Thursday, February 18, 2016

Zika in Texas: What You Need to Know

With the recent Zika virus diagnosis in Texas, many of the state's residents have questions about the disease. Addressing your concerns is Professor and Chair of LETU's Department of Biology Dr. Greg Frederick. Dr. Frederick has over 35 years of experience as a biologist, has been professionally published more than a dozen times and has been awarded multiple professional honors and research grants. 

There’s been a confirmed diagnosis of Zika virus in Texas. Should Texans be concerned?
There are two different genres of mosquitos that can harbor Zika virus that are endemic to Texas. If a patient comes to this area, is bit by a mosquito and the mosquito bites you, then theoretically, it can be transmitted to you. How likely is that? The cases worldwide still aren’t enormous. I don’t think we need to be overly concerned about it.

There are two main mechanisms for protection. Don’t have standing pools of water around your home. Mosquitos like to grow anywhere water can be trapped. Use insecticide. As far as general transmission, at this point in time, there’s no indication that the mosquito population of Texas has been vastly affected.

There have been reports that the larvicide pyriproxyfen might actually be causing microcephaly. Do you think this is a reliable claim? 
I would encourage sticking with more credible sources. There are WHO documents supporting the use of pyriproxyfen in water in many nations further back than 2008. These birth defects have not been reported in other areas. Therefore, I do not believe this larvicide as possibly causative should be discussed at this point. 

Texas had an Ebola scare recently; is this more or less of a threat?
Both infections cause very serious devastation but the impact is very different. Ebola can very easily kill an adult, whereas Zika virus is much less likely to do so. It has much more impact on a developing fetus. It’s really only a concern for women who are pregnant, and especially in the early stages of pregnancy. It can cause abnormalities in development such as microcephaly.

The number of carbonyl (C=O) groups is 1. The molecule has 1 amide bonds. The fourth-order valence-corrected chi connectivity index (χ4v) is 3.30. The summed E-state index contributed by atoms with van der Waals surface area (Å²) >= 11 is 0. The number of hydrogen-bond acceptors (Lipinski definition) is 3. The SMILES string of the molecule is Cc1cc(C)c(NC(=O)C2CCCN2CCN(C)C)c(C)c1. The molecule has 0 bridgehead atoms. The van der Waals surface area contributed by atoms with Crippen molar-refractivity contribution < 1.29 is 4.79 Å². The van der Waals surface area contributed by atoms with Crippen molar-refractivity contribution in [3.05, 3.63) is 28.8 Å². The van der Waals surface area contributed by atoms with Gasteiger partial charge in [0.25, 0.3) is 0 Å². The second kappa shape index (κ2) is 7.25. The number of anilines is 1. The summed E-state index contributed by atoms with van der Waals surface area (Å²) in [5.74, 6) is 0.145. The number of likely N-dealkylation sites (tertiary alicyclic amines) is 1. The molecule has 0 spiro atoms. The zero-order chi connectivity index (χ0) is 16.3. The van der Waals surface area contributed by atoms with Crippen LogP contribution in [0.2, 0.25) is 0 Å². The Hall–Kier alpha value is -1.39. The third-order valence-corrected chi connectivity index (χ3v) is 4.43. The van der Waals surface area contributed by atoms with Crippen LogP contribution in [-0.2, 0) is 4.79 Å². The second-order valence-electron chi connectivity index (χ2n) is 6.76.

Zika virus isn’t new. Because of advanced surveillance systems, we can now detect disease more effectively. That creates a larger knowledge base but also tends to give the media ammunition for hysteria. If you’re not on the border or the Gulf Coast area, I don’t think you need to worry about it nearly as much as the media implies. We’ll see how things progress as the climate warms up this summer. Avoid being bit by mosquitoes as much as possible, though; I’d be more worried about West Nile than Zika.

What areas of Texas are most at risk?
Areas close to the Mexican border and Gulf Coast areas. Moisture and humidity that makes for potential breeding grounds are at risk. However, it can be transmitted anywhere if an infected person travels into that area and is bitten by mosquitoes.

What are the symptoms of Zika virus?
The symptoms seem to be very minor: fever, headache. Most people who are infected don’t even realize they have it. For adults, the immune system will take care of it within a few weeks. It shouldn’t be a problem after that period of time. If you’re anyone other than a pregnant woman, it’s not a major cause for concern.

The good side of the coin is, as more people become infected and the immune system deals with the virus, there are less potential hosts for the virus to transmit into the mosquito population. We see that with a lot of the diseases–humans get it and then become protected from the virus. It’s essentially a natural vaccination process.

Do pregnant women go through this natural vaccination process?
There’s a real complication with that because a fetus has little functional immunity. Once the virus gets into the fetus, it has some passive immunity from antibodies that are passed from the mother through the placenta to the fetus. However, unless the mother was infected prior to pregnancy and already developed immunity, it will take seven to ten days for her to develop antibodies to the virus. By then, the virus has already had a lot of time to infect the fetus and cause devastation. If the mother had been exposed previous and developed immunity, the fetus should be protected by this passive immunity.

Taking precaution against mosquito-borne disease is never a bad idea, especially for pregnant women. Stock up on insecticide, then visit to learn about STEM career fields.